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3D printing a long term channel proposition

The professional side of the 3D printing market might have had a tough time recently but there is still plenty of life in the technology

There have been some question marks starting to hover over the 3D printing market recently as a result of the slowdown in the commercial space and the mixed financial results of the leading vendors.

Things have been different on the desktop side of the market with demand continuing to grow, rewarding those distributors that have moved into the space andgiven it some dedicated resources.

The price tag of the printers on the commercial side is one reason why it does not shift as many units as is the way that the technology is sold to meet specific production processes, ranging from plastic and resin to metal, making it quite a targeted sale.

But that side of the 3D printing world is facing some disruption with the arrival of Hewlett-Packard, which has indicated that it wants to play a major role in the market.

The prospect of something coming from the vendor next year is one that it has talked about at industry conferences. It has also made it clear 3D printing one of the areas where the freshly formed HP Inc will start looking for growth once it emerges from the HP split next month.

Chris Connery, vice president global analysis and research at Context, has been keeping a keen eye on the 3D printing world for the last few years and has charted the growth in the market.

One of the biggest problems that dogged the industry was that the brands that emerged as market leaders, coming largely from the US, were fresh names to the channel.

Then there was the split between the professional and desktop markets with only a couple of manufacturers playing across the whole piece. That left the channel getting to grips with two fairly long lists of US, Chinese and European vendors they had never heard of.

That problem is likely to persist for a while because almost a third of 3D printer sales in the personal desktop market are coming from Kickstarter projects.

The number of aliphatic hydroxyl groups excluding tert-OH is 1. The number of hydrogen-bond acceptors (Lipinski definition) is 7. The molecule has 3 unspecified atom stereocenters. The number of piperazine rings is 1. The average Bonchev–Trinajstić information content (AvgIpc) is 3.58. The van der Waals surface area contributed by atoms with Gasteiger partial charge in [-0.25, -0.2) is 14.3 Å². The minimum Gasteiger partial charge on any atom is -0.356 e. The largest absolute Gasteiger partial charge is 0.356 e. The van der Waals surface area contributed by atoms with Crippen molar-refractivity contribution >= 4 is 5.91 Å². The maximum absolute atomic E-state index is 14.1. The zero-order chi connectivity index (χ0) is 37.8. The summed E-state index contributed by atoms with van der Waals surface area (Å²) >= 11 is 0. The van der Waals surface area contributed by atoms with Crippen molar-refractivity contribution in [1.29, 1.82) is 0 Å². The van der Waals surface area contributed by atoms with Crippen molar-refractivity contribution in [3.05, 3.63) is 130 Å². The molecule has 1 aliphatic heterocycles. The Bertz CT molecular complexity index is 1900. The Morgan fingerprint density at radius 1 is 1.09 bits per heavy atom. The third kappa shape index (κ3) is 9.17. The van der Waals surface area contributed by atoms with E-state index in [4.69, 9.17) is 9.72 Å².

But is is becoming more of a channel play and over the past 18 months some distributors have reacted to the growing market and have signed up some of the leading players. Context figures for last year show there is certaintly demand out there.

On the professional side of the market 13,000 3D printers sold in the commercial space in 2014. That market has taken a bit of a knock in the first half of this year with demand dropping and growth rates are now going to be under 10%

In the personal desktop market 175,000 units were sold in 2014 and this year it should be around the 250,000 mark with the market having enjoyed growth rates around 65%.

Because the units are not quite at the stage where they are filling warehouses and flying out the door a fair proportion of the distribution world has not yet made a move to supply the technology.

That has left a gap that has been exploited by specialists. "Local resellers have specialised in 3D printing and vertical resellers are looking at it even before the products get to a distributor," said Connery.

Where those vertical players have excelled is when they target those markets that either need the technology as part of their work or can exploit it for educational purposes.

"Engineers want to have one on their desks. Education is another big market," he adds that we are yet to see the killer app but the current crop of users could well be the one's to come up with that.

Aside from the joys of designing and producing the next batch of designs on desktop products the commercial space has the entry of HP to look forward to.

Where 3D printing works

Where 3D printing excels is when it can provide benefits that existing manufacturing processes might not ne able to offer

1. mass customisation - hearing aids, hip replacements etc require broadly the same components but with the ability to customise them to individual users

2. detail - there are things that you can make with a 3D printer that could not be made using traditional manufacturing methods

3. manufacturing on demand - the example is Walmart, which has to keep spare parts to white goods for years but can now keep records of them and print when required

Connery highlights the market leaders 3D Systems and Stratsys as the two that will pose the biggest threat to HP's plans to carve out some market share in the professional space.

Out in the professional space not only is HP making waves but also the growing popularity of printing metal and then using the results as finished parts. Firms like GE and Boeing are leading the way in using the technology and incorporating it into their manufacturing processes.

The impact that 3D printing could have on the supply chain is only just starting to be felt. For retailers looking to cut down on spare parts storage, using printing-on-demand as an alternative, the potential cost savings could be significant.

For the channel the large multi million pound professional products that HP wants to deliver might not be a reseller play but there is plently of action going on in the desktop space. More than enough to get the doubters reconsidering their stance on the technology.

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